The folded concrete canopy of this burial service structure in an Israeli graveyard is supported by slender tree-shaped columns that pay homage to a razed orchard (+ slideshow).
Eulogies and final rituals are delivered below the concrete awning, which was designed by Studio for Design & Architecture Ron Shenkin for a plot on the edge of a cemetery in Pardesya, a town just north of Tel Aviv in Israel's Central District.
Over 300 thick concrete panels were fitted together to form the folded shape of the Open-sided Shelter, which is stabilised by a series of thin metal columns.
The white pillars branch out towards the roof to resemble the trunks of fruit trees that once surrounded the site, while leaf-shaped imprints mark the poured-concrete floor.
The old orchards were cleared away to make way for housing so the studio added these details as a reminder of the site's history.
"The area in which the structure is situated was surrounded by orchards which were originally raised to make space for new residential and commercial building projects," the team explained.
"During the design process we decided to take the surroundings into consideration by erecting a monument to the rural surroundings that were demolished for urban repurposing."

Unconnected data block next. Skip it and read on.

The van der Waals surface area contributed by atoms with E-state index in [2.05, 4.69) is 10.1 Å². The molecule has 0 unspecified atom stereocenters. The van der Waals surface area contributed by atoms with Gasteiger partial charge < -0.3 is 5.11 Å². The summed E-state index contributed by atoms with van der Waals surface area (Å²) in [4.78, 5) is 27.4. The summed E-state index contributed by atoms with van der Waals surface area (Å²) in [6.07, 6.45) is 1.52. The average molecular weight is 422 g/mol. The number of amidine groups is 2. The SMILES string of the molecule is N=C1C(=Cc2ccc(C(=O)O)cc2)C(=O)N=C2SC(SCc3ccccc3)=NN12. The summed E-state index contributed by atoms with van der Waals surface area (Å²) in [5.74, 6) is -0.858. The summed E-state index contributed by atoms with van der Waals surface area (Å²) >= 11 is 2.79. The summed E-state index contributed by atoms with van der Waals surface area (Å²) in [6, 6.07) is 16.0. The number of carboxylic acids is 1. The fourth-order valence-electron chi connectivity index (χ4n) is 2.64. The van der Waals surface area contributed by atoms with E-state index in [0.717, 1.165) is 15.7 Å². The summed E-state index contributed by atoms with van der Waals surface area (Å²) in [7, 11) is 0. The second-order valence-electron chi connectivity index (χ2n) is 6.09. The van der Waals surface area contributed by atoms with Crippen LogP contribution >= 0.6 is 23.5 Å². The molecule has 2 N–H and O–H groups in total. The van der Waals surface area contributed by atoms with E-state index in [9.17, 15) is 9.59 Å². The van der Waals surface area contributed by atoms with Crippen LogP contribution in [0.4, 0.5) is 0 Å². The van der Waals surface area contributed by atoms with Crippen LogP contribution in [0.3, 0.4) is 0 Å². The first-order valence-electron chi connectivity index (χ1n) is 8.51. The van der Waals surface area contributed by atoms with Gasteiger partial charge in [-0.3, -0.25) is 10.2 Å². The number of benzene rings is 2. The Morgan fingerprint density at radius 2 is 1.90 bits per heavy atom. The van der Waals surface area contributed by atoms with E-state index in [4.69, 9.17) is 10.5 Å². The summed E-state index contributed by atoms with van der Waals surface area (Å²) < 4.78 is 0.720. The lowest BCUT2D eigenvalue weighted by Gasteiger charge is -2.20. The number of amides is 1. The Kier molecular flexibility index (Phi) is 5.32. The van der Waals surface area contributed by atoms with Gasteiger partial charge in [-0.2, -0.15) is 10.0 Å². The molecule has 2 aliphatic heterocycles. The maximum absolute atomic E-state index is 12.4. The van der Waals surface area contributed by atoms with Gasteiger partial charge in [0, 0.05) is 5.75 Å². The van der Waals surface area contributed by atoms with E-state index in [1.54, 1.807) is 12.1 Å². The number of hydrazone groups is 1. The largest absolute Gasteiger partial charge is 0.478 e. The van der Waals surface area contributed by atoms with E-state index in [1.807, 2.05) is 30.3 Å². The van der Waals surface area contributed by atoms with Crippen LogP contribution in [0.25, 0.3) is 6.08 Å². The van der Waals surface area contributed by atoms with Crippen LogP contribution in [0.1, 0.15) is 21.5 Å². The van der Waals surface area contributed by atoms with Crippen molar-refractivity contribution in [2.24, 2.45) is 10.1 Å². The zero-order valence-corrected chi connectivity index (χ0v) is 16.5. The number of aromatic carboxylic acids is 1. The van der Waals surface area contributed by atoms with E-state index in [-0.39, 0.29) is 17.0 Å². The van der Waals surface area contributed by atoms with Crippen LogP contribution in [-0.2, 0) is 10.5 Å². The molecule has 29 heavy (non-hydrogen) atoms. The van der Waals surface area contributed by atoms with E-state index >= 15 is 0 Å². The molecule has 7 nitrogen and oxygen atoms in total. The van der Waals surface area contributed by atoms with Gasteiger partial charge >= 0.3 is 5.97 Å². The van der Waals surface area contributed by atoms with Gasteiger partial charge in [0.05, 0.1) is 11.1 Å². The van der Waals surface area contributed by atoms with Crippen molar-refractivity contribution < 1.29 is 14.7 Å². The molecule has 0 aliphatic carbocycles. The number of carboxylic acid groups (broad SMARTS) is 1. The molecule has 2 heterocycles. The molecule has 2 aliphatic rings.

The monochromatic colour scheme of mottled concrete and white-painted metal was selected to give a sense of "cleanliness, neutrality and sadness".
The canopy bends down to touch the ground on two sides, while the others are left open to the elements.
The smaller of the two openings is designed as an entrance for the family of the deceased and is marked by a solitary oak tree, while the larger, open to the graveyard, provides a congregating space for mourners.
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A similar open-sided pavilion made of red brick forms a secluded gathering spot outside the Woodland Crematorium near Stockholm.
Ivy trails through a narrow slit in one of the enclosing walls of Open-sided Shelter, allowing sunlight to stream into the interior. Here, small chunks of concrete are distributed to provide seating.
A broad flight of steps and gently sloping ramp lead down to the cemetery grounds from the elevated pavilion.
Photography is by Shai Epstein.